Persephone is the living queen of the dead and the goddess of spring and rebirth. In some stories Pluto, the god of Hades, ruler of the kingdom of the dead, raped and kidnapped her. In others she simply fell or entered through a cave and became captive. In my favorites she tempts him or runs away with him.
Her mother, Demeter, goddess of crops and life, refused to let anything grow until her daughter was returned.
Zeus attempted to rescue her but she had already eaten the fruit offered her. Hades refused to let go his prize; Persephone, young and beautiful, had captured his heart as he had captured her.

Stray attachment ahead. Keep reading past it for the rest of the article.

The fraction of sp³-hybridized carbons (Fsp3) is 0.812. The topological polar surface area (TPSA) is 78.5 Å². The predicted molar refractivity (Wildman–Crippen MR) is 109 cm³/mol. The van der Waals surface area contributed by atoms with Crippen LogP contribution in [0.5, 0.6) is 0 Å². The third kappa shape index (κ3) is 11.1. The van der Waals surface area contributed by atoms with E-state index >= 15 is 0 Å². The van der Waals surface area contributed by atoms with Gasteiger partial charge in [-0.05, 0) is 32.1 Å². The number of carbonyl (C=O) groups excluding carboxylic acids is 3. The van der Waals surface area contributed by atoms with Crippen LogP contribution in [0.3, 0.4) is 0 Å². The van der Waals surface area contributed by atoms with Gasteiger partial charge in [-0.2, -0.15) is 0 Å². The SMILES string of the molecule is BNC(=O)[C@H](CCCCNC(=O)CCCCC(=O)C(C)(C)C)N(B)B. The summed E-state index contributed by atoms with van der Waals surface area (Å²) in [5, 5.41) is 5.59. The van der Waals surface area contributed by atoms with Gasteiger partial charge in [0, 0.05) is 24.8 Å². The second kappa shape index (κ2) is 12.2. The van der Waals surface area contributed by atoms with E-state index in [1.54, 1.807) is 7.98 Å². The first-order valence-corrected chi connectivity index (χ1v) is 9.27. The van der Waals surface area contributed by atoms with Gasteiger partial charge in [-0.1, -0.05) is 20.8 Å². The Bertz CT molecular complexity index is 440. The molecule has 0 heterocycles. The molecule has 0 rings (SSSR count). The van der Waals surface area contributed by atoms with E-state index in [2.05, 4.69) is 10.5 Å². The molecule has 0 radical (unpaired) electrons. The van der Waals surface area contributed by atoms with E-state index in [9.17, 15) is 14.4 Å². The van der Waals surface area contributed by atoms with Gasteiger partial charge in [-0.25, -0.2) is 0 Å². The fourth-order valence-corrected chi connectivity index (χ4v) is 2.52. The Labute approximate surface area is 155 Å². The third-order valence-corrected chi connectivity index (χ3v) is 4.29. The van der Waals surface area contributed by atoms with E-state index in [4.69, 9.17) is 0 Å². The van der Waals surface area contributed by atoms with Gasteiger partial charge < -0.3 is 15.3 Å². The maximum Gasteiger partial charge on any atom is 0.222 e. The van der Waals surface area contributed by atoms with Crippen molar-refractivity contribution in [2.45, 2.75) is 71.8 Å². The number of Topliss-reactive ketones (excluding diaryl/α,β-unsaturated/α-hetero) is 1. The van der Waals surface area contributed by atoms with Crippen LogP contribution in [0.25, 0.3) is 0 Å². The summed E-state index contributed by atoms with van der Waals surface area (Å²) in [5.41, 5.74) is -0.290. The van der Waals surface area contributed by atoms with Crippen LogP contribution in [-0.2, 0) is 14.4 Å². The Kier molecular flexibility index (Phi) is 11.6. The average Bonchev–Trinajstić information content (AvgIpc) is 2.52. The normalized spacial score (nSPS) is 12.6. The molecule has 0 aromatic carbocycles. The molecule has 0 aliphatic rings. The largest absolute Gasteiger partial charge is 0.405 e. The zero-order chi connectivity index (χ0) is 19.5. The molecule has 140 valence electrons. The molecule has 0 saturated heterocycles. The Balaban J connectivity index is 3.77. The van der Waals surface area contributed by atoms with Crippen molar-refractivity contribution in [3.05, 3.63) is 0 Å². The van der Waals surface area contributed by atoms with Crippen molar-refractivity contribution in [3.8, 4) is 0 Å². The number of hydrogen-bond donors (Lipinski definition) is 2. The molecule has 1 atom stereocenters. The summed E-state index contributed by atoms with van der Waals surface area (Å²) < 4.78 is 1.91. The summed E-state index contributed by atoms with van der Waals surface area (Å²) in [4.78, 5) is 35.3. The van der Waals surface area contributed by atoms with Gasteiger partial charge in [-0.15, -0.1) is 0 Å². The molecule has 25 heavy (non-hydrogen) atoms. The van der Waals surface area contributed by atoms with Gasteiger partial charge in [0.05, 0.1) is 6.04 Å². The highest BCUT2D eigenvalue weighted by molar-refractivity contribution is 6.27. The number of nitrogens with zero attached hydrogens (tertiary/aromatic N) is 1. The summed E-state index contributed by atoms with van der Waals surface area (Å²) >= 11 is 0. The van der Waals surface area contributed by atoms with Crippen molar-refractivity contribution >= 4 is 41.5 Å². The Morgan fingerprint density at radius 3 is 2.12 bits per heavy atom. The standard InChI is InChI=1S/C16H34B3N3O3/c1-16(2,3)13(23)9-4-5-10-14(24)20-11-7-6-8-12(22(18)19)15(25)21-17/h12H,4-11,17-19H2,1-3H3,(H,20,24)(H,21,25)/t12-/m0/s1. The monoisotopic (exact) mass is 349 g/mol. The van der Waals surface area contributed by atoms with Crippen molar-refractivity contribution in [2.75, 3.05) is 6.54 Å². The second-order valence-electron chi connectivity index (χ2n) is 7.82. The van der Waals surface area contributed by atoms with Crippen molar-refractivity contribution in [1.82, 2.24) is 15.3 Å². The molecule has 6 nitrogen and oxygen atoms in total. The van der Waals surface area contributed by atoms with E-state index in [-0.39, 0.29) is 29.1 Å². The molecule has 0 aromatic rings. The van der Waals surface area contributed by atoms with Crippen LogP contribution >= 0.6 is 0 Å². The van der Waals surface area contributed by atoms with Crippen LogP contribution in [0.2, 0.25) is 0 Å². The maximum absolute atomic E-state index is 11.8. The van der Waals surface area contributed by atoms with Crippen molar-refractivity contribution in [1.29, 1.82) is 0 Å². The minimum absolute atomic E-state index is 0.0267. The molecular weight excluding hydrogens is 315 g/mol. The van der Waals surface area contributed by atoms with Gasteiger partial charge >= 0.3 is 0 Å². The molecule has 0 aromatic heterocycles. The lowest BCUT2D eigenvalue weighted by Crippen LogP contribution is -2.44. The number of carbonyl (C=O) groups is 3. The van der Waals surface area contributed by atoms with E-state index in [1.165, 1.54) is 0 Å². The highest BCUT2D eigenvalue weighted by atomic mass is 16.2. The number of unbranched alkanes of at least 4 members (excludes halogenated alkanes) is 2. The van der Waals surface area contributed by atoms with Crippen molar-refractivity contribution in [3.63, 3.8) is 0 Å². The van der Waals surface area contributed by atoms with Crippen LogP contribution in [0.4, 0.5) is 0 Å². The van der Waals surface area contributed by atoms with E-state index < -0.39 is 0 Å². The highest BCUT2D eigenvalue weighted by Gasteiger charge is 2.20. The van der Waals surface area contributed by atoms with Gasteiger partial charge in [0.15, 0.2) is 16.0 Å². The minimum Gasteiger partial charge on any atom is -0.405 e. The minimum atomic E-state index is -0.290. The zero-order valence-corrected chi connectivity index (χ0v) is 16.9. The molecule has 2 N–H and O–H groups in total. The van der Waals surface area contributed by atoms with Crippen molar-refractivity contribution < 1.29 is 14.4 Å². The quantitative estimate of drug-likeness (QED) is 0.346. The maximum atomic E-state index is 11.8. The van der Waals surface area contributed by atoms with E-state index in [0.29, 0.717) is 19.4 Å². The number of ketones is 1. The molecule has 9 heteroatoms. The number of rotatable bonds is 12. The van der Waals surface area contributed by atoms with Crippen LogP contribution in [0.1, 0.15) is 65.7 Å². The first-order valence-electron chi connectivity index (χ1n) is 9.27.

Her release was negotiated under the terms that half the year she was to live in Hades as Pluto’s bride and half the year on earth as her mother’s daughter.
Every spring she returned with the first green things to bring life back after winter. And every fall as the leaves turned and plants withered she went to her husband’s side.
Persephone is one of my favorite characters. She is love in the middle of loss. She is an endless cycle of birth, life, and death. She appears frequently in my poetry. I love the symbolism of mythology, it has intrigued me for many years now. Simple, beautiful stories that capture the imagination and endure for thousands of years. She is not so well known as her brothers and male cousins, her heroism is a different sort. She had power over both fresh new life and all things dead. She alone could move between worlds unscathed yet she lost her own innocence and freedom in the process.